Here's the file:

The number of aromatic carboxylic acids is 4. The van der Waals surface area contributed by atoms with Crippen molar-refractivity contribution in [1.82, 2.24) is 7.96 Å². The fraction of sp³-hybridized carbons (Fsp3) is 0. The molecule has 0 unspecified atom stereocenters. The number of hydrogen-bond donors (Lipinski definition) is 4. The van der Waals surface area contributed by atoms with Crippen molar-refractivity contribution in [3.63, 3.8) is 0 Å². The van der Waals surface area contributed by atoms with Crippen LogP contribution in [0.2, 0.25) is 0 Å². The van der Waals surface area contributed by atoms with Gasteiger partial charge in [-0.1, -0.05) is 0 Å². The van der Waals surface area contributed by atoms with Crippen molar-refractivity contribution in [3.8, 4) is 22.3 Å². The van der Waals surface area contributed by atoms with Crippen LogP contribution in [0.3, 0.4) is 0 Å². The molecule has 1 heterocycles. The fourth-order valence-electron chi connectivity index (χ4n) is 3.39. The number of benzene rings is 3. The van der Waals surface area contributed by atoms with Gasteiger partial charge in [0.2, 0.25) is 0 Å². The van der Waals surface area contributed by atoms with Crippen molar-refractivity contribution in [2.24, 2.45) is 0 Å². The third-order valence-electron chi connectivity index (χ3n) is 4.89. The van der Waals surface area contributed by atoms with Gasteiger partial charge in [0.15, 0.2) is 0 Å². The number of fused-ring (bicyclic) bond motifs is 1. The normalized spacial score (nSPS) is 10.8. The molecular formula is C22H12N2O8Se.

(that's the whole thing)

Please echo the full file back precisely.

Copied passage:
The number of aromatic carboxylic acids is 4. The van der Waals surface area contributed by atoms with Crippen molar-refractivity contribution in [1.82, 2.24) is 7.96 Å². The fraction of sp³-hybridized carbons (Fsp3) is 0. The molecule has 0 unspecified atom stereocenters. The number of hydrogen-bond donors (Lipinski definition) is 4. The van der Waals surface area contributed by atoms with Crippen molar-refractivity contribution in [3.63, 3.8) is 0 Å². The van der Waals surface area contributed by atoms with Crippen LogP contribution in [0.2, 0.25) is 0 Å². The van der Waals surface area contributed by atoms with Gasteiger partial charge in [-0.1, -0.05) is 0 Å². The van der Waals surface area contributed by atoms with Crippen molar-refractivity contribution in [3.8, 4) is 22.3 Å². The van der Waals surface area contributed by atoms with Crippen LogP contribution in [0.3, 0.4) is 0 Å². The molecule has 1 heterocycles. The fourth-order valence-electron chi connectivity index (χ4n) is 3.39. The number of benzene rings is 3. The van der Waals surface area contributed by atoms with Gasteiger partial charge in [0.2, 0.25) is 0 Å². The van der Waals surface area contributed by atoms with Crippen molar-refractivity contribution in [2.24, 2.45) is 0 Å². The third-order valence-electron chi connectivity index (χ3n) is 4.89. The van der Waals surface area contributed by atoms with Gasteiger partial charge in [0.15, 0.2) is 0 Å². The number of fused-ring (bicyclic) bond motifs is 1. The normalized spacial score (nSPS) is 10.8. The molecular formula is C22H12N2O8Se.